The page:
Print Politics

Designing for Everyone

The right design strategy can make people really happy.

This morning, I got an email for Bill Clinton. He was all like:

“Dear Anne,

The Obama campaign is already on the air with their first ad in Pennsylvania, putting their fundraising advantage to work.”

That was basically the gist of the whole email, that Obama was winning because he's got more fundraising dollars than Hillary. Bill said that if I gave him five bucks, it would help Hillary catch up.

I tried to email Bill back to disagree, but the address name turned out to be “Senator John Glenn,” and the actual email address was “info@hillaryclinton.com.”

That's when I realized that Bill Clinton wasn't actually writing to me at all.

As silly as this may sound, it's a great example of where Clinton's campaign is faltering, while Obama's is succeeding. The Obama campaign's marketing and design people are breaking their backs to make voters feel included by designing specialized web content and print designs for everyone.

This was brought home to me today when I was checking out a post on UnderConsideration that was all about the meticulous design work on Obama's campaign website. Not only is the site overflowing with fresh content every day, but it's got sections that include a diverse array of niche and sweeping voter demographics.

Each state has its own unique, constantly updated page, displaying the state's name with the Obama logo integrated into it in some way. We've also seen this little touch in a lot of the campaign's full color printing.

Furthermore, under the “People” section of the site, there's over a dozen unique groups for Obama supporters, ranging from “”Asian Americans & Pacific Islanders for Obama” to “Environmentalists for Obama” to “Kids for Obama.” And each group has its own page, and unique design schema based on the rising sun logo.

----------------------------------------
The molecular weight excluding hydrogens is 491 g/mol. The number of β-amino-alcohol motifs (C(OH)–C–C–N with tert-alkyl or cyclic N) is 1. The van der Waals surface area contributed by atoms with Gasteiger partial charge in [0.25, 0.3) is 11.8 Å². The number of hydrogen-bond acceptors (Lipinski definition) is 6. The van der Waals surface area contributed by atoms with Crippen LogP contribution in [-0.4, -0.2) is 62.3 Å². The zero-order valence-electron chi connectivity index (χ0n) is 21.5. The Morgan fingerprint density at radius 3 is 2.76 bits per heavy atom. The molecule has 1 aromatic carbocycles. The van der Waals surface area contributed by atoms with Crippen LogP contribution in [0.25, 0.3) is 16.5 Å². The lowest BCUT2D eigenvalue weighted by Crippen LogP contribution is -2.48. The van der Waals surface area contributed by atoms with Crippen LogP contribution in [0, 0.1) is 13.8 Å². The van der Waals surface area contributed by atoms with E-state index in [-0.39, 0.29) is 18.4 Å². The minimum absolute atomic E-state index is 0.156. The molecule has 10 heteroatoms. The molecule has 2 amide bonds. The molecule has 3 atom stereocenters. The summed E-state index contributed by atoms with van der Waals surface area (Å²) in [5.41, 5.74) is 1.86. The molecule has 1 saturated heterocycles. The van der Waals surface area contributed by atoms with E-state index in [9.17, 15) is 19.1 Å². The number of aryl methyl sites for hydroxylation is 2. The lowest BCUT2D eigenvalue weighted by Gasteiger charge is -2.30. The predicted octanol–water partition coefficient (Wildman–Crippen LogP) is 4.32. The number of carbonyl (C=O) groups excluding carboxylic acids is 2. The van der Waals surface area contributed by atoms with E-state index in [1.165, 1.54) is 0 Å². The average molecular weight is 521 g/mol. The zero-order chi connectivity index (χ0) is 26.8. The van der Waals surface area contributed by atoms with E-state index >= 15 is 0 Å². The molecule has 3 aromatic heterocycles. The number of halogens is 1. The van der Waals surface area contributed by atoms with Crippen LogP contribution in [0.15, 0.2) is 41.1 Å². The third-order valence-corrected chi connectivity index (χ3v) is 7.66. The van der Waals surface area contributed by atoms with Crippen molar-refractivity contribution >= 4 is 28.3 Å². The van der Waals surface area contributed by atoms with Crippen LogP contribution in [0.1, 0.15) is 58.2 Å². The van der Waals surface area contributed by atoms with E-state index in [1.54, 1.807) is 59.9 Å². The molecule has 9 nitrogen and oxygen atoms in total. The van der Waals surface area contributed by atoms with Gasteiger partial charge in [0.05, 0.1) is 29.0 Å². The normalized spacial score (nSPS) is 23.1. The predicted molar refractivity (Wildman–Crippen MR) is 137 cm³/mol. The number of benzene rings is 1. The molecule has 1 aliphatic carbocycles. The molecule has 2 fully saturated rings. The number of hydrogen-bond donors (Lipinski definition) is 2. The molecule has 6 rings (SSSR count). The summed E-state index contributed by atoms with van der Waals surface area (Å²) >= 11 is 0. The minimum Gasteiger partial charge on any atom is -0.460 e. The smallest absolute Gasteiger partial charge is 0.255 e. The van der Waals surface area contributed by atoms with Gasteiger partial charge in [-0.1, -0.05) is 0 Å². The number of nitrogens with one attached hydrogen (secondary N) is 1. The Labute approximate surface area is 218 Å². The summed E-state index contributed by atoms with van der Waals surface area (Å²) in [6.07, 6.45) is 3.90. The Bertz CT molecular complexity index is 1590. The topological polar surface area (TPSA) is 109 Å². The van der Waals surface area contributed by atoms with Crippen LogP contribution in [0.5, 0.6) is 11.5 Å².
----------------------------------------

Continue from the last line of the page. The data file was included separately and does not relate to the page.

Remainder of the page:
Considering how picky design geeks are, it's amazing to see the response to these designs on the UnderConsideration post. People love it, and not just because the designs are slick, but because each was done with an obvious degree of care.

It's much like the O'bama St. Patrick's Day signs we saw over the last few days. Unlike Hillary's hastily created shamrocks, the O'bama signs were clearly put together with thoughtful attention. And owning a piece of good design like this inevitably makes us feel good about ourselves.

These same thoughts were bubbling around in my head while I watched the video of Obama's “A More Perfect Union” speech today. Like his campaign's massive design efforts, his words were all about connecting with a large number of people in a meaningful way, and encouraging those people to connect with each other.

Bill Clinton may be right in voicing his concern that Obama is out-fundraising Hillary, but he's not right in pointing to it as the reason for his opponent's success. Obama is winning because his team is designing its collective ass off to make everybody feel included. And that takes money, yes, but it also takes a lot of very dedicated intention, and unfortunately, that's not something that anyone can donate via Paypal.


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